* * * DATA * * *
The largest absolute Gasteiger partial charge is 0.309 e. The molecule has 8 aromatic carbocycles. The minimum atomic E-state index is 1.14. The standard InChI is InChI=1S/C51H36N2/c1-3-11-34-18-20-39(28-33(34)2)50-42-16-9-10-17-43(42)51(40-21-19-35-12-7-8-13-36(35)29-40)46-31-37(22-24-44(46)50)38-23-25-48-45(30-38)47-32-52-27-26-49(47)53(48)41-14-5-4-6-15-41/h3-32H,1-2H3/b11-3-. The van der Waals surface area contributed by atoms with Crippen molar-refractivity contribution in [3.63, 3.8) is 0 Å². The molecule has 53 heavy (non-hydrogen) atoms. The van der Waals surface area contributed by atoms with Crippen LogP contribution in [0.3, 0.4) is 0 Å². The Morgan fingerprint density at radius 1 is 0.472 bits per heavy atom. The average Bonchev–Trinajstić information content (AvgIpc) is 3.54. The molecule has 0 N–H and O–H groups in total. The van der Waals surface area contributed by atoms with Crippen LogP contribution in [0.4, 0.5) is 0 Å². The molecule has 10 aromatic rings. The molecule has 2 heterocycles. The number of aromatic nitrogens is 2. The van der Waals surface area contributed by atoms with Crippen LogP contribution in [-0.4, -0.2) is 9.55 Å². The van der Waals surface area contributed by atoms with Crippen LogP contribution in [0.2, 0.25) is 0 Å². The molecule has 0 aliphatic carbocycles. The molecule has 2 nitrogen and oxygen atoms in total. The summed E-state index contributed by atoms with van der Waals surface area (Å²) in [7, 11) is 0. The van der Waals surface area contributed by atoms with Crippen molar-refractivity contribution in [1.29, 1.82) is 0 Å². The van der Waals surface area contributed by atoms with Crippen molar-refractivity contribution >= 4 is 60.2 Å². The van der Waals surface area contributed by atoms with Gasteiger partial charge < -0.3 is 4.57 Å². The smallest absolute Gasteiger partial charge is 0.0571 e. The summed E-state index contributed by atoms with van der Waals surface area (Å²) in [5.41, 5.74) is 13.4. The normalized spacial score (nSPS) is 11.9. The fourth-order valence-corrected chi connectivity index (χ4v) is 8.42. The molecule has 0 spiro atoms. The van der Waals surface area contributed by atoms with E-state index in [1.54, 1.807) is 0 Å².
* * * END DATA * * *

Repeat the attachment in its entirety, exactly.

The largest absolute Gasteiger partial charge is 0.309 e. The molecule has 8 aromatic carbocycles. The minimum atomic E-state index is 1.14. The standard InChI is InChI=1S/C51H36N2/c1-3-11-34-18-20-39(28-33(34)2)50-42-16-9-10-17-43(42)51(40-21-19-35-12-7-8-13-36(35)29-40)46-31-37(22-24-44(46)50)38-23-25-48-45(30-38)47-32-52-27-26-49(47)53(48)41-14-5-4-6-15-41/h3-32H,1-2H3/b11-3-. The van der Waals surface area contributed by atoms with Crippen molar-refractivity contribution in [3.63, 3.8) is 0 Å². The molecule has 53 heavy (non-hydrogen) atoms. The van der Waals surface area contributed by atoms with Crippen LogP contribution in [0.3, 0.4) is 0 Å². The Morgan fingerprint density at radius 1 is 0.472 bits per heavy atom. The average Bonchev–Trinajstić information content (AvgIpc) is 3.54. The molecule has 0 N–H and O–H groups in total. The van der Waals surface area contributed by atoms with Crippen LogP contribution in [0.4, 0.5) is 0 Å². The molecule has 10 aromatic rings. The molecule has 2 heterocycles. The number of aromatic nitrogens is 2. The van der Waals surface area contributed by atoms with Crippen LogP contribution in [-0.4, -0.2) is 9.55 Å². The van der Waals surface area contributed by atoms with Crippen LogP contribution in [0.2, 0.25) is 0 Å². The molecule has 0 aliphatic carbocycles. The molecule has 2 nitrogen and oxygen atoms in total. The summed E-state index contributed by atoms with van der Waals surface area (Å²) in [7, 11) is 0. The van der Waals surface area contributed by atoms with Crippen molar-refractivity contribution in [1.29, 1.82) is 0 Å². The van der Waals surface area contributed by atoms with Crippen molar-refractivity contribution >= 4 is 60.2 Å². The van der Waals surface area contributed by atoms with Gasteiger partial charge < -0.3 is 4.57 Å². The smallest absolute Gasteiger partial charge is 0.0571 e. The summed E-state index contributed by atoms with van der Waals surface area (Å²) in [5.41, 5.74) is 13.4. The normalized spacial score (nSPS) is 11.9. The fourth-order valence-corrected chi connectivity index (χ4v) is 8.42. The molecule has 0 spiro atoms. The van der Waals surface area contributed by atoms with E-state index in [1.54, 1.807) is 0 Å².